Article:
6. Patience

Swimming lessons

Unless your child is extremely athletically gifted, then practice will play a large role in whatever sport or activity they’re involved in. 

And if practice makes perfect, then perfect takes patience.

Of course, we shouldn’t encourage our kids to aspire to ‘perfect’ but if the message is: “if you want to get better at something, it’s going to take time.” Then this is certainly a worthwhile lesson for kids to learn. 

7. Dedication

Kids drawing

Similar to patience, the discipline of training and the commitment it takes to pursue a sport is a trait transferrable to many other aspects of life. 

It’s no coincidence that participation in sport is linked to higher academic achievement in school.

If your kids put time and effort into getting better at something, and see the results, maybe – just maybe – they’ll put the same amount of dedication into their studies.

No promises there though…

8. Working together

Team huddle

“There’s no I in team.”

“Teamwork makes the dream work.”

Or whatever other clichéd phrase coaches may tell their team. It means nothing unless the team members buy in too.  

A team can’t succeed without working together. No matter how good the individual players.

Communication is key and learning to be part of a team is synonymous with learning to value the effectiveness of teamwork.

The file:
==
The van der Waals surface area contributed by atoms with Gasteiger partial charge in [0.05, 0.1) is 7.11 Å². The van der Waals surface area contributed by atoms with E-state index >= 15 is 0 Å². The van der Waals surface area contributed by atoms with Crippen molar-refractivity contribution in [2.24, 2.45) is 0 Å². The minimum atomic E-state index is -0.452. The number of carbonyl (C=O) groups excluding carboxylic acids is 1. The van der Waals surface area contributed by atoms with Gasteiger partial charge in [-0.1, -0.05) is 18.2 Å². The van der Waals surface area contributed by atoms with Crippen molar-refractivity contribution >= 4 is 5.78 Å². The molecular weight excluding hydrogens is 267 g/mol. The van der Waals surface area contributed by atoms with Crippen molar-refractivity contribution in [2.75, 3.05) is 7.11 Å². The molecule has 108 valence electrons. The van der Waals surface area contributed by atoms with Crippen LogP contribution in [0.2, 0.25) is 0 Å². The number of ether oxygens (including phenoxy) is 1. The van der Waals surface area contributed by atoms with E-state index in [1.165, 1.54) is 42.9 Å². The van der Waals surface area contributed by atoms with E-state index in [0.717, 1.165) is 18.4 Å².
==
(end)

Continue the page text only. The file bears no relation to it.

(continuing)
A useful lesson for kids to carry into adulthood and their future careers.

9. Less selfish

Kids sharing

Closely tied to teamwork, sports (particularly team sports) are a great platform to teach kids to be less selfish. 

In sport, kids need to think about what’s best for the team. Not themselves. 

You see it so often in soccer. Players have the opportunity to pass to a teammate, but instead choose to go for glory themselves. Shoot for goal, and then miss.

Egos are not good for team morale or performance. 

Coaching kids to understand that they can achieve more by being less selfish, is one of team sports’ great takeaways.

10. Resilience

Kid giving a thumbs up

The highs. The lows. The wins. And the losses. 

Sport can be a bit of an emotional rollercoaster.

One study found that youngsters who are highly involved in sport are more ‘psychologically resilient’.

This isn’t surprising when sport teaches kids to pick themselves up after a hard tackle, or to hold their head high after losing badly, then get right back out there the next week.

Sport is about bouncing back, and learning from mistakes. The earlier kids can learn these skills, the better. 

Overall, the psychological and social benefits of playing sport can help kids become well-rounded, mature adults.

So whether it’s a team sport or an individual sport like tennis, what your kids can learn goes beyond the physical.

But don’t worry if your child isn’t sporty or interested in a particular sport. 

There are plenty of other activities (i.e. Kids Club), where kids can develop the above skills and attributes. All of which undoubtedly have a positive impact on the adult they become.

Amy Cox

ABOUT THE AUTHOR
AMY COX
Amy is UQ Sport’s resident blogger. She’s a peanut-butter loving Brit, who exercises to eat whatever she wants. You’ll find Amy either in the gym, playing badminton or doing the wrong moves in group fitness classes.